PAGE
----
HTTP caching is an important knowledge in web development. The role of caching is to reduce unnecessary network requests, improve page loading speed, optimize user experience, reduce the pressure of the server and save bandwidth. We must master the basic knowledge of cache to make good use of cache, and also help us solve the problem that resources are not updated due to client cache in development.
HTTP cache is divided into mandatory cache and protocol cache
Before the resource file has expired, it will not send a request to the server. It directly uses the local cache (disk, memory). The strong cache is controlled by expires, cache control and pragma
it is a field defined by http1.0. The attribute value is a time stamp. When the client requests the resource again, it will compare the client time with the time stamp. If it is greater than the time stamp, it will be expired. Otherwise, the cache resource will be used directly.
A disadvantage of expires is that the expiration time returned is the time of the server. There is a problem. If the time difference between the client and the server is very large, the error will be very large. Therefore, from HTTP version 1.1, cache control: Max age = seconds is used instead. If cache control and expires exist at the same time, cache control will take effect.
This is a new field added to HTTP1.1. The common attribute values are as follows:
- Max age: the unit is seconds. The cache time is calculated by the number of seconds from the initiation time. If the number of seconds exceeds the interval, the cache will be invalid
- No cache: do not use strong cache, you need to verify whether the cache is fresh with the server
- No store: it is forbidden to use cache (including negotiation cache), and requests the latest resources from the server every time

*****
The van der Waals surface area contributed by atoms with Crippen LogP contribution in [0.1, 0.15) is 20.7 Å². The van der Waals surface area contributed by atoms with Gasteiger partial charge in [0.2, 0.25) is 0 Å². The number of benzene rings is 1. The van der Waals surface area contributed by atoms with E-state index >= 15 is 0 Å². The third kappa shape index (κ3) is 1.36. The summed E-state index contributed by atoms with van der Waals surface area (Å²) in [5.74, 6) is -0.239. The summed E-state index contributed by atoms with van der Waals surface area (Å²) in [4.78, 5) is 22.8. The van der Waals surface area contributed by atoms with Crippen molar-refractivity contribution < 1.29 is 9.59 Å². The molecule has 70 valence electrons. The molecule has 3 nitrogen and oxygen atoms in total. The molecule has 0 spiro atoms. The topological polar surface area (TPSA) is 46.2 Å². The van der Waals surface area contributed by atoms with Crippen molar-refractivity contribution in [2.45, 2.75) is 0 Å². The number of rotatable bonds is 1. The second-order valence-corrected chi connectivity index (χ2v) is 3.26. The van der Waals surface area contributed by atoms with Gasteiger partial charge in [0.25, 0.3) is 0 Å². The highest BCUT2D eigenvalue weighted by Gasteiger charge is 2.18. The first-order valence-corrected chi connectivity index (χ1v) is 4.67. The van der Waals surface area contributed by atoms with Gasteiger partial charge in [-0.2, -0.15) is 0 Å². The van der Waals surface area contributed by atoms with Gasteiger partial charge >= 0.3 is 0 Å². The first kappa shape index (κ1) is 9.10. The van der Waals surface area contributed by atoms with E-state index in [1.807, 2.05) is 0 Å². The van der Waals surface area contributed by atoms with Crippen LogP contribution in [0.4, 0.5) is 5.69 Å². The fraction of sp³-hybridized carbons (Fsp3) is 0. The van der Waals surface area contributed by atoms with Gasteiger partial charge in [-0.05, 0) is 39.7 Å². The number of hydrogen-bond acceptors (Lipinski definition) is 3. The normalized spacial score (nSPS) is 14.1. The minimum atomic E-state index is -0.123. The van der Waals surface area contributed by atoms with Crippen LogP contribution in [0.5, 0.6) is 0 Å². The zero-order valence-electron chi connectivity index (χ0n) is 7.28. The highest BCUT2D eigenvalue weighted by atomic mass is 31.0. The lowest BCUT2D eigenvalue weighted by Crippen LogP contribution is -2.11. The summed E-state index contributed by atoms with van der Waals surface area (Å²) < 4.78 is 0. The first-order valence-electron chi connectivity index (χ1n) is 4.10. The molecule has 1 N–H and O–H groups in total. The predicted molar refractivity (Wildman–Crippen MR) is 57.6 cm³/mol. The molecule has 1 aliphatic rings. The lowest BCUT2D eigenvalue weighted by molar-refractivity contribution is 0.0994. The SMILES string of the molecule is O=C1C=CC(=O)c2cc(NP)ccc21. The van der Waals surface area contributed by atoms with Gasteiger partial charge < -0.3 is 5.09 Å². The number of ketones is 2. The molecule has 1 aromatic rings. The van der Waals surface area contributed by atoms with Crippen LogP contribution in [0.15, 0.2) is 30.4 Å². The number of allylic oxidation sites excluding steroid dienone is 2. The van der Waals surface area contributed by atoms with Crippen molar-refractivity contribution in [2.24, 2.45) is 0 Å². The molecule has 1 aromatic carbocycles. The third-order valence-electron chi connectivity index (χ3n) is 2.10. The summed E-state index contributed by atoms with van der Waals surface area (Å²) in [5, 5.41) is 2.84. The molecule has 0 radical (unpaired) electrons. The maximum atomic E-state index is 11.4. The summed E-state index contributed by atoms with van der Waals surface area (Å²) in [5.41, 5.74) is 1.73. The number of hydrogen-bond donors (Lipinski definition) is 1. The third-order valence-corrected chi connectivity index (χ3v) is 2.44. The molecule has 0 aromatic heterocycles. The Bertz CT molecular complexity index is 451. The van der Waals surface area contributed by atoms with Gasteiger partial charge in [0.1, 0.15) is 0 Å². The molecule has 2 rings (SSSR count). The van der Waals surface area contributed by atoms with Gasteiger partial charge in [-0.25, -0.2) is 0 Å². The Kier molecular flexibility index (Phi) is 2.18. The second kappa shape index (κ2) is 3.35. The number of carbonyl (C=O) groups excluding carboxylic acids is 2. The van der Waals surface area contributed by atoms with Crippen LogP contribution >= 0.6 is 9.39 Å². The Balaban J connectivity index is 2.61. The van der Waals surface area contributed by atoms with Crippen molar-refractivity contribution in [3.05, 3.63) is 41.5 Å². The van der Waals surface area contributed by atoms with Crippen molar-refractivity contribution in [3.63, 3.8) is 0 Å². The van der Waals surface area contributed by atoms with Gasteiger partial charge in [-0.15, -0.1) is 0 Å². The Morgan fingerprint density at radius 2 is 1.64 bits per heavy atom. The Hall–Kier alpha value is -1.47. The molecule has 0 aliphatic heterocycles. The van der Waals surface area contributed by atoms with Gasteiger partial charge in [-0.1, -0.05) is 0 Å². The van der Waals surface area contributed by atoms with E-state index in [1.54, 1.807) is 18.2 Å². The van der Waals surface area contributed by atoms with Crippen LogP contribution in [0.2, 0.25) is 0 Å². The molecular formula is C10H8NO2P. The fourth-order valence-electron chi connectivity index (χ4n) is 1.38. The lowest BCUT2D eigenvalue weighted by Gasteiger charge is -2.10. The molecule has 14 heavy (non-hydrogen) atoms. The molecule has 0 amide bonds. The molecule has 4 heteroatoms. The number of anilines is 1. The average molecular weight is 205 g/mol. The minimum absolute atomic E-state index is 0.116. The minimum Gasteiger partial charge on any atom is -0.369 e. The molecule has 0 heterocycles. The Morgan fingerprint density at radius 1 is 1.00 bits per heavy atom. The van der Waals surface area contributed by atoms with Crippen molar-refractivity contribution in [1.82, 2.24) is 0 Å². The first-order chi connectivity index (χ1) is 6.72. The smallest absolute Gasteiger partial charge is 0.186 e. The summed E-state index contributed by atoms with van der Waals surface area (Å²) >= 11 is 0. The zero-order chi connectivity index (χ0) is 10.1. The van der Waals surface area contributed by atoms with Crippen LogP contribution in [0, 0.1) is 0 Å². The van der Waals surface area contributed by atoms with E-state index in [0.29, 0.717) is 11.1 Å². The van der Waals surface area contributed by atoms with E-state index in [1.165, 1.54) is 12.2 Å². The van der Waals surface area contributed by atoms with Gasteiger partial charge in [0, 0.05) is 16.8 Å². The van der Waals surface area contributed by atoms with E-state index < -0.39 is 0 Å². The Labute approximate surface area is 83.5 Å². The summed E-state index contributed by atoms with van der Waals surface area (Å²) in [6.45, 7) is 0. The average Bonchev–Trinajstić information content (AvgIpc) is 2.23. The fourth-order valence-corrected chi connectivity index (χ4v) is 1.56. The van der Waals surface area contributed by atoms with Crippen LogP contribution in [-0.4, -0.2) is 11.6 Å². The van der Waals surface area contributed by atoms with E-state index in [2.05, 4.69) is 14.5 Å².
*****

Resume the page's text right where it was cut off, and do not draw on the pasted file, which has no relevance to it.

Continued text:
- Private: a cache dedicated to individuals. Intermediate agents and CDNs cannot cache this response
- Public: responses can be cached by intermediate agents, CDNs, etc
- Must revalidate: it can be used before the cache is expired and must be verified to the server after it is expired
It is also a field defined by http1.0, with only one attribute value: no cache, which is the same as no cache in cache control, and has higher priority than cache control and expires; when the three appear at the same time, the priority is pragma > cache control > expires
When the strong cache fails or the strong cache is set to no cache, if there is last modified Etag in the response header of the previous request, the browser will display the last modified Etag in the request If modified since (last modified value returned from the last request) and if none match (Etag value returned from the last request) are carried in the header. The server compares the two parameters and service resources to see if they are expired. If they are not expired, the server returns 304, and the browser uses the local cache. Otherwise, it returns 200 to return the latest resource file of the service.
1. Last-Modified / If-Modified-Since
- When the browser requests a URL for the first time, the server’s return status code is 200. At the same time, the HTTP response header will have a last modified mark indicating the time when the file was last modified on the server.
- When the browser requests the last URL for the second time, it will add an if modified since tag in the HTTP request header to ask the server whether the file has been modified after that time.